Genitalia

Inspect the external genitalia for ambiguity.

In the term male infant, the scrotum is relatively large and rugate. The foreskin of the penis is tight and adherent to the glans penis. Inspect the glans for the location of the external urethral meatus. Hypospadias is a condition in which the meatus is located in an abnormal ventral position, anywhere from the lower glans of the penis to the scrotum. It is important to detect hypospadias in the neonatal period because it represents a contraindication to circumcision; indeed, the penis may look partially circumcised, because in this defect, the foreskin usually does not cover the entire glans. Penile erections are common, often preceding the voiding of urine. The testicles should be descended into the scrotum or the inguinal canals. Palpate the testicles by a downward movement, which counteracts the active cremasteric reflex. Are any masses present? Hydroceles or hernias are common in newborns. A hydrocele, which can be transilluminated, should be monitored until the child is 6 months of age. If it is still present then, the hydrocele usually must be repaired. A hernia should be repaired as soon as possible.

In the term female infant, the labia majora should cover the labia minora and clitoris. There should be a fingertip space between the vagina and the anus. If not, the possibility of sexual ambiguity exists. A whitish vaginal discharge is common during the first few days after birth and is an effect of estrogen; the discharge may become bloody later in the first week from withdrawal of maternal estrogen. The examiner should inspect the urethral meatus and vaginal orifice by placing a gloved thumb and index finger on the child's perineum while pressing downward and laterally on the buttocks.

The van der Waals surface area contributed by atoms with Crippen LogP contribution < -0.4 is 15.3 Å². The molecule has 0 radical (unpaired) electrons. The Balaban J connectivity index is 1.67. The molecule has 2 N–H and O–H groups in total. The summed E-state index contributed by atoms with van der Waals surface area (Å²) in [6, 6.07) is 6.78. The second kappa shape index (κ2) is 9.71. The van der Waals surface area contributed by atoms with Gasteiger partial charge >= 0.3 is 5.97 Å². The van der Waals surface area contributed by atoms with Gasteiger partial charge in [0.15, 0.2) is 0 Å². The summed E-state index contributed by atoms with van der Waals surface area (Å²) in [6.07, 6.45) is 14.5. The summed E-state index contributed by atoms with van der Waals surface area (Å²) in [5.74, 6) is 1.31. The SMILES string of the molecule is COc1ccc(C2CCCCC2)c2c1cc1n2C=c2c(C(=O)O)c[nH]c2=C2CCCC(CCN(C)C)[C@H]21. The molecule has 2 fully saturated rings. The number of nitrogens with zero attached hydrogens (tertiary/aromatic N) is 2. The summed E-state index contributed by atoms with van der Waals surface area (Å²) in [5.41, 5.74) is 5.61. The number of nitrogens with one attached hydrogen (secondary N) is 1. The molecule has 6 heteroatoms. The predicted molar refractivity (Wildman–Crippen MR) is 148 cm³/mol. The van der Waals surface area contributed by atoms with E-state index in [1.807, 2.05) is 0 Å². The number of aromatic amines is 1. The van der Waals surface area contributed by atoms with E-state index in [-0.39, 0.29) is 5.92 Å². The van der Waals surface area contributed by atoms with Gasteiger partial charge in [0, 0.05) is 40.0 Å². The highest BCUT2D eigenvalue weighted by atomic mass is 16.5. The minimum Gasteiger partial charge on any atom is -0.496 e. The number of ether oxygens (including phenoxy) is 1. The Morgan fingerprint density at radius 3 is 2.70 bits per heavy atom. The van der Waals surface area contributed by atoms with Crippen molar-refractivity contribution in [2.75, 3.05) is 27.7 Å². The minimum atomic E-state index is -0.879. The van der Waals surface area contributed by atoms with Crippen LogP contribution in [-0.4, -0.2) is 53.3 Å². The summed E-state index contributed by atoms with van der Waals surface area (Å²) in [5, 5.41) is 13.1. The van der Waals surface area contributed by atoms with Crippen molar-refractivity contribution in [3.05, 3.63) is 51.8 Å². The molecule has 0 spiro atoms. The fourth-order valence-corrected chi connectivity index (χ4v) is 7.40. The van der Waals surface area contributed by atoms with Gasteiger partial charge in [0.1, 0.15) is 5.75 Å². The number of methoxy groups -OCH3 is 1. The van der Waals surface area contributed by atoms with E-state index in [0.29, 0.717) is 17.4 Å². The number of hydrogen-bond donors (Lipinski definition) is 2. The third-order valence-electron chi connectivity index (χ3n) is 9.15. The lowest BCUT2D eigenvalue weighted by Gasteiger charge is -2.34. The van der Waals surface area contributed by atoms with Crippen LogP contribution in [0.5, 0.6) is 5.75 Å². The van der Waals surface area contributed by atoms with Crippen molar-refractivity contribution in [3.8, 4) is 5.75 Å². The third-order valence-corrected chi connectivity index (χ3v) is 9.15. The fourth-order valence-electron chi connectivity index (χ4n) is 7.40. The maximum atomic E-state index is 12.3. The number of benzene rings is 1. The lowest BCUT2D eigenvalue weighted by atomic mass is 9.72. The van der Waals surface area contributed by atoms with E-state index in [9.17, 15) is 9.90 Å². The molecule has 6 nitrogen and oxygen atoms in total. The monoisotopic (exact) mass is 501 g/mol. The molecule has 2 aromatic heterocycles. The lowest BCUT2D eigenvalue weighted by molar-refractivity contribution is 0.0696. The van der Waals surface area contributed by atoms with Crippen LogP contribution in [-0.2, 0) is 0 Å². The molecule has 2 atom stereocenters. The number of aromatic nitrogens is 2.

Sexual ambiguity in the newborn is both a psychologic emergency for the parents and possibly a medical emergency for the child. The most common cause is congenital adrenal hyperplasia resulting from 21-hydroxylase deficiency in a female infant. Affected children have a large clitoris or phallus and possibly fused labia but no palpable gonads in the labio-scrotal folds. The child should be assessed immediately with appropriate blood tests, because many infants with 21-hydroxylase deficiency manifest salt loss and can go into shock and die in the first week or two after birth.

*A canal in the fetus that connects the urinary bladder to the allantois.

In a male or female infant born vaginally after a breech presentation, the external genitalia are often erythematous and edematous as a result of the trauma related to the birth process.

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